If Flacco were a 24-year-old, we’d be accusing him of system quarterbacking. He’s feasting on play-action shots to a star wide receiver in Amari Cooper, who is also playing career ball despite his (slightly less advanced) age of 29. But just this season, we saw several quarterbacks in Cleveland’s system—the young Dorian Thompson-Robinson, the journeyman P.J. Walker, and the extremely well-compensated Deshaun Watson—fail to hit the shots that Kevin Stefanski offered them.

Not so with Flacco, who leads the league in air yards per attempt and explosive play rate on play-action throws. He’s also eighth in INT percentage and hasn’t scrambled once. Go off, my old YOLO ball king.


Slightly Younger but Still Old by NFL Standards Man Can Play Award: Bucs Wide Receiver Mike Evans

Be honest with yourself: Have you ever done anything as impressive as producing 1,000 receiving yards in one NFL season? I certainly haven’t. But let’s pretend I have.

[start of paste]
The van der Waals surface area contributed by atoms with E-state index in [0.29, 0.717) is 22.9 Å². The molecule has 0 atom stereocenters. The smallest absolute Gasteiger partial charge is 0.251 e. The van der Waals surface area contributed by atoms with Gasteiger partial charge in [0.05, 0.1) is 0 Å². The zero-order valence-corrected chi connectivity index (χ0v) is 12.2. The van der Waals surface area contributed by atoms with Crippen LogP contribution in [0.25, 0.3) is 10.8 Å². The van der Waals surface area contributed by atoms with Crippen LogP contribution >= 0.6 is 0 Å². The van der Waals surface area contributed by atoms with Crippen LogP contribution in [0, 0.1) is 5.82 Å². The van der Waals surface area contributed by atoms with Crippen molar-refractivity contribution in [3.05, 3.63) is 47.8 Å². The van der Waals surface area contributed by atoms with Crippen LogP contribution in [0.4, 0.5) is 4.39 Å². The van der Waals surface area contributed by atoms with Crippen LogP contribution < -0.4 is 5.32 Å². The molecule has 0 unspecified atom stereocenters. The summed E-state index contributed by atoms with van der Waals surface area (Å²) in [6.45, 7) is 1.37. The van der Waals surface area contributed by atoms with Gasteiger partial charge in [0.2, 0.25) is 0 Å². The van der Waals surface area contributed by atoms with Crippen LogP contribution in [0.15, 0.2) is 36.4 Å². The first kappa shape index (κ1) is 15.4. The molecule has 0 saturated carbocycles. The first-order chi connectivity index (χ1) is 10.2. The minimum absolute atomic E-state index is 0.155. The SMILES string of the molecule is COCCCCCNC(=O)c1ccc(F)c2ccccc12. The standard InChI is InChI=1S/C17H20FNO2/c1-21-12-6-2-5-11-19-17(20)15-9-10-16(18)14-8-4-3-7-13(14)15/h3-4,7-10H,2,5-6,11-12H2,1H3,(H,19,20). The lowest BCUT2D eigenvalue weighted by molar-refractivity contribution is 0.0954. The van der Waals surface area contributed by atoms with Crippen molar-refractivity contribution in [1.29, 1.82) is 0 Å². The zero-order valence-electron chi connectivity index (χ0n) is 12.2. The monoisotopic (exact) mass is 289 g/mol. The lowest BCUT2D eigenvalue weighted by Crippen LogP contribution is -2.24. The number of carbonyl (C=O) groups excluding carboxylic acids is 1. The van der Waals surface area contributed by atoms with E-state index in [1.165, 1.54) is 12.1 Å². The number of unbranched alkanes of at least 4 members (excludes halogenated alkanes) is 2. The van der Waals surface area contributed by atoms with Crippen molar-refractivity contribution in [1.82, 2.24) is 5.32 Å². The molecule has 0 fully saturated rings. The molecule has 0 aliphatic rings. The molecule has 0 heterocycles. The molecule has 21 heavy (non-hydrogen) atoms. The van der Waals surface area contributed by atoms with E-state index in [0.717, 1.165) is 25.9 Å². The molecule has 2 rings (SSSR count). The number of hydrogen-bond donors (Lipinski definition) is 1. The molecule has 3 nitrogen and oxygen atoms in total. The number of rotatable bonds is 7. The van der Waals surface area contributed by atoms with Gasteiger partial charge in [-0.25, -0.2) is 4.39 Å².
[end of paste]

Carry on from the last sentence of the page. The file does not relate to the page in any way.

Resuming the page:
Could you or I do that impressive thing 10 consecutive times? And not just 10 consecutive times, but with only one chance to hit a 10-time streak? The chances of flipping a coin and getting 10 consecutive heads is 1 out of 1,024—that’s 0.1 percent.

Anyway, Mike Evans has 1,000 receiving yards for the 10th time in his 10-season career. He also leads the league in receiving touchdowns, with 13, and is one of only five receivers to have at least five 12-plus touchdown seasons in history.

Offensive Rookie of the Year (of the Week): Panthers Quarterback Bryce Young

Sunday was absolutely the best I’ve seen Bryce Young look as a pro: 23-for-36, 312 yards, two scores, no picks, two sacks. It was far from a perfect game—Young attempted two throws beyond 20 yards and completed one. But the one he completed was a doozy.